We’ve got a special update today! Badriel, the background artist for Aurora’s Nightmare, offered to write about his creation process and what it was like designing the general look of the game world. Enjoy!
Hi, Badriel here, I make bgs (backgrounds) for Aurora’s Nightmare. This time I’ll be writing a bit about the creation process and sharing some of my techniques. Aurora’s Nightmare is a very unique game with architectural perks not seen anywhere else. It’s a world quite similar to ours technologically, but different in its culture and architectural taste. It’s a bit similar to modern gothic, however in its high light form. Blacks and dark colours rarely exist here, most of the buildings are very light instead. When I was given the task of making the backgrounds for Aurora’s Nightmare, I scratched my head for a while after reading the overview of the world. Modern-gothic world isn’t something you see often. In the end I’ve decided to incorporate the functionality of minimalism with the spirit of gothic engineering. So you’ll see flying buttresses, arcades and rose windows merged with the blocky, light, modern houses with big windows letting in a lot of light.
(Except in certain specific cases where things are much darker, such as in the example background used below. –Josiah)
As for the actual process of creation, I usually divide my work into 3 to 4 phases, which allow me to provide a steady preview of progress and allow room for any possible changes or edits.
Most often I start with a simple 3d base of a bg. The image might seem complex at first, but upon the closer inspection, you’ll notice it’s basically two buildings and two sets of columns and arches. I don’t always use 3d base models, a lot of backgrounds, like forests, meadows and other environments without buildings are completely drawn by hand from start.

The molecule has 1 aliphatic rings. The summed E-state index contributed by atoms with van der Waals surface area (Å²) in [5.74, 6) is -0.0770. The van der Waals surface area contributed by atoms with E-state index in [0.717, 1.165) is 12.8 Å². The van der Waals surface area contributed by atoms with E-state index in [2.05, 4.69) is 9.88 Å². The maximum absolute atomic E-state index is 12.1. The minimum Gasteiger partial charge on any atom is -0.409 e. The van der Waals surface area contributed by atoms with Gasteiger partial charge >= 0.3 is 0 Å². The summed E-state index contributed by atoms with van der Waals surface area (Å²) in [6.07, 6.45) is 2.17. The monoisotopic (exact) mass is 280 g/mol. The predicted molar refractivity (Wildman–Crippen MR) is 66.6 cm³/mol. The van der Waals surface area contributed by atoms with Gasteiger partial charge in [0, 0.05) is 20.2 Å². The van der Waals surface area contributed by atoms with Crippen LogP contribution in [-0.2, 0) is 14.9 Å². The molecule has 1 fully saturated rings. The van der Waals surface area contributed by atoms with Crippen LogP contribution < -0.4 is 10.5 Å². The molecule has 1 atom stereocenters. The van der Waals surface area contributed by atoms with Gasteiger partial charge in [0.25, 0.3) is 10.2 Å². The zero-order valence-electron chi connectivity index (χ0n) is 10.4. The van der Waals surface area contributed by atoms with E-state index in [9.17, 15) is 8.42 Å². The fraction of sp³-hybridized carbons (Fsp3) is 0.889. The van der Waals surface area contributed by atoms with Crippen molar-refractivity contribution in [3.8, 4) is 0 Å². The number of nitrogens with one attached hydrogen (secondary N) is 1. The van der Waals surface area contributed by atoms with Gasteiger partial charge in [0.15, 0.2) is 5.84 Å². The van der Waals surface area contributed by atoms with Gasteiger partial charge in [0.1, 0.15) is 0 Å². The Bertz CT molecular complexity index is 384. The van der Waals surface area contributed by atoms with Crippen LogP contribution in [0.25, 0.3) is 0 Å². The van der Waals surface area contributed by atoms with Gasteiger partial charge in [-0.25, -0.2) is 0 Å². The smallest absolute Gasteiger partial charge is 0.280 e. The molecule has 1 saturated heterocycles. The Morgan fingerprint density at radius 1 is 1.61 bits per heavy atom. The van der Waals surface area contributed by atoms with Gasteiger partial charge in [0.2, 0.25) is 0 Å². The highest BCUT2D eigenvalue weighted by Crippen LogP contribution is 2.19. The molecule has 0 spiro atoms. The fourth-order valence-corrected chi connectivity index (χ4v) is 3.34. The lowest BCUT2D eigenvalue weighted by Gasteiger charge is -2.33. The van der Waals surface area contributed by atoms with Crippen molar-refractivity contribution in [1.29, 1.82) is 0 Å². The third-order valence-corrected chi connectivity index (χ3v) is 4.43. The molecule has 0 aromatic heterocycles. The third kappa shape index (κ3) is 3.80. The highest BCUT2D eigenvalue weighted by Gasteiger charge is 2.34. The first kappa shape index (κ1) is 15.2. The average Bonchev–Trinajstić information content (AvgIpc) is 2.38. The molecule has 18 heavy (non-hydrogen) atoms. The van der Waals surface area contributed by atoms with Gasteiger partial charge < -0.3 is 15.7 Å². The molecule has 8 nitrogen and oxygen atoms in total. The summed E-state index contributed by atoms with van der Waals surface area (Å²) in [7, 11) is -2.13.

Depending on how detailed the previous phase was, or how much I feel I need, I finalize the 3d base and present a render. This piece didn’t undergo any drastic modelling changes from phase 1. Instead, I focused on adding textures and shading it. You can also see some sketchy blobs on the ground, which inside my head were rocks and rubble. In this stage I sometimes start drawing over the 3d model. In this case I was able to do it. Sometimes, however, a model undergoes a lot of changes since phase 1, so I leave drawing over for the stage 3. Generally, this phase is the most difficult, because it either involves a lot of modelling or a lot of drawing or texturing.
This stage is just drawing, adjusting mood and shading. If you take a look at the arches and columns, you’ll notice the blocky shadows are smoother, and there’s more damage and details too. I’ve drawn the rubble on the ground, edited or added details to the most of the other elements as well. The shading is much darker and reflects the mood of the place better. Basically by now the hardest part of my work is done.
This is the last part of my work. Now the big picture is done, I focus on details. I look over the entire drawing and see what else I could improve. In this case it was light and reflection of the arches and columns. And presto! The background is finished!
And that’s the most basic example of how each of Aurora’s Nightmare backgrounds come to life. Of course, each background is different and requires individual approach, but this model of work is flexible enough for anything.
Badriel, signing off